Many of the ungulates that inhabit these ecoregions move seasonally through the floodplain in response to the fluctuating water levels. Topi (Damaliscus lunatus), which are mostly restricted to seasonally flooded grasslands, are known to follow the receding waters in the dry season and to retreat to higher ground after peak rain events. Blue Wildebeest (Connochaetes taurinus) and Oribi (Ourebia ourebi) also frequent the extensive floodplains and grasslands, although the latter favor less waterlogged areas such as termitaries, where herbs and woody growth provide food and cover. Waterbuck (Kobus ellipsiprymnus), Puku (Kobus vardoni), Southern reedbuck (Redunca arundinum), and sitatunga (Tragelaphus spekei) are also common inhabitants of the floodplains in the range of P. beiranus (World Wildlife Fund & Hogan, 2007).
Zambian barbet (Lybius chaplini) is endemic to south central Zambia, concentrated in the Kafue basin between Kafue National Park and Lusaka. Reliant on miombo woodland or open country bearing fruiting trees, this species is mostly found on the woody margins of flooded grassland areas. Other globally threatened species recorded in portions of the range of P. beiranus include Wattled crane (Grus carunculatus,VU), which has its main breeding populations in the wetlands of Zambia, including the Kafue Flats and the Bangweulu and Busanga swamps, Corncrake (Crex crex, VU), Lesser kestrel (Falco naumanni, VU), Great snipe (Gallinago media) and Shoebill stork (Balaeniceps rex; World Wildlife Fund & Hogan, 2007).
P. beiranus has a disjunctive distribution, occurring in at least two quite distinct areas: (1) the coastal plain of central Mozambique within the floodplain of the Pungwe River (alternatively known as the Pungwe Flats), northward to Thuchila in southern Malawi; and (2) floodplains in the Middle Zambezi River catchment area in central and southwestern Zambia. The species is under-recorded, and probably occurs more broadly than the officially reported range, especially between the two noted disjunctive areas. Elevation of occurrence is between sea level and at least 1000 meters above mean sea level (Tandy et al. 2004).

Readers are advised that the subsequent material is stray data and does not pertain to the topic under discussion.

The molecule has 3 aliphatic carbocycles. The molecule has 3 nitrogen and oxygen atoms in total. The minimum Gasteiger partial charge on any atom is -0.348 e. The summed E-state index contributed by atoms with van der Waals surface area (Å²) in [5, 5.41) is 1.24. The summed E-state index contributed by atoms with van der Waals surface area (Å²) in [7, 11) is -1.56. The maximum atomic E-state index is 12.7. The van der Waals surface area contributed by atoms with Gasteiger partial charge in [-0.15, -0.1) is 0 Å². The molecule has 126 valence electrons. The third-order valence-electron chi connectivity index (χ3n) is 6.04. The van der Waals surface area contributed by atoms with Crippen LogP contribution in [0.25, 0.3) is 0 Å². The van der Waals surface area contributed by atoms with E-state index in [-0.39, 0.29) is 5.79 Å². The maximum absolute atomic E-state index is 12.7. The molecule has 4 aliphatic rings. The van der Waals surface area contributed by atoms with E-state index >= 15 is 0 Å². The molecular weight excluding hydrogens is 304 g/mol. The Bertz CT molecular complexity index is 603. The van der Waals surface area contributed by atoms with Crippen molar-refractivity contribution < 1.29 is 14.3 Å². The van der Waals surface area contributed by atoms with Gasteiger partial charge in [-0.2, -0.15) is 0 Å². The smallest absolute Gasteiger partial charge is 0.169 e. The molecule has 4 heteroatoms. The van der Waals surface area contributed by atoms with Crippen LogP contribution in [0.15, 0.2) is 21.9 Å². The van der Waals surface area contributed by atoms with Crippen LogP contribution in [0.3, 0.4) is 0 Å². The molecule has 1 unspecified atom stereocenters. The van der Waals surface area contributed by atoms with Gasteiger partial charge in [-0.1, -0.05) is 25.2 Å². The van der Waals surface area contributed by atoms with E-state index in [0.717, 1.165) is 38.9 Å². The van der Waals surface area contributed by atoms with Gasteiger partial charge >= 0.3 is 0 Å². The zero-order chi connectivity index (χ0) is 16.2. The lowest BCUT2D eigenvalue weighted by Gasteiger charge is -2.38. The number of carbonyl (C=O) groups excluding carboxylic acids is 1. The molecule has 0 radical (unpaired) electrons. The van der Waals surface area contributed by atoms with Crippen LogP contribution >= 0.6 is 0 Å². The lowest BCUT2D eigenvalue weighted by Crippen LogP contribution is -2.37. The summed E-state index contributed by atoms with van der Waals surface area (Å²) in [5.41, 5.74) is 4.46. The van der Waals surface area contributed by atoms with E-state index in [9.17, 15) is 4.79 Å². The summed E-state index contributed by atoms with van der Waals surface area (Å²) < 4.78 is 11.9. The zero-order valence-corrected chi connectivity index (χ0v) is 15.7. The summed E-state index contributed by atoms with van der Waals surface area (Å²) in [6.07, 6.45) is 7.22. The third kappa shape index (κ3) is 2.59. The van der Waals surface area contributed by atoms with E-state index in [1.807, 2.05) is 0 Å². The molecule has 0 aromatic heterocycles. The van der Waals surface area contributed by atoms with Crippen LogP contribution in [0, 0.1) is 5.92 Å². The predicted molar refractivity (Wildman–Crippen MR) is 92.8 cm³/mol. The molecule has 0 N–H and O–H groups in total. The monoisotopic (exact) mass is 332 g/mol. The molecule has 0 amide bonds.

With regard to the westernmost population element, the extent is at least as far as the Barotse floodplains.
The species natural habitats consist of subtropical or tropical dry shrubland; subtropical or tropical seasonally wet or flooded lowland grasslands; and intermittent freshwater marshes. P. beiranus is found in two distinct and disjoint ecoregions: the Zambezian flooded grasslands (World Wildlife Fund & Hogan, 2007) and the Zambezian coastal flooded savanna. The warmest part of the range is in the Zambezian coastal flooded savanna, where the warmest month is February with a mean maximum temperature of 81.7 degrees Fahrenheit over the 109 period of record. Frost events are infrequent, and may occur several days per year.
Further field research is needed to identify the species preferred habitat; to date, most observations have been made in grassland areas that flood intermittently subsequent to rains. Its adaptability to human altered habitats is not well known.
As of the year 2004 the IUCN has asserted that the population status of P. beiranus is unknown (Tandy et al. 2004).
Little is known regarding the species breeding behavior, though reproduction is thought to occur in emphemeral pools formed subsequent to intermittent heavy rains (Tandy et al. 2004).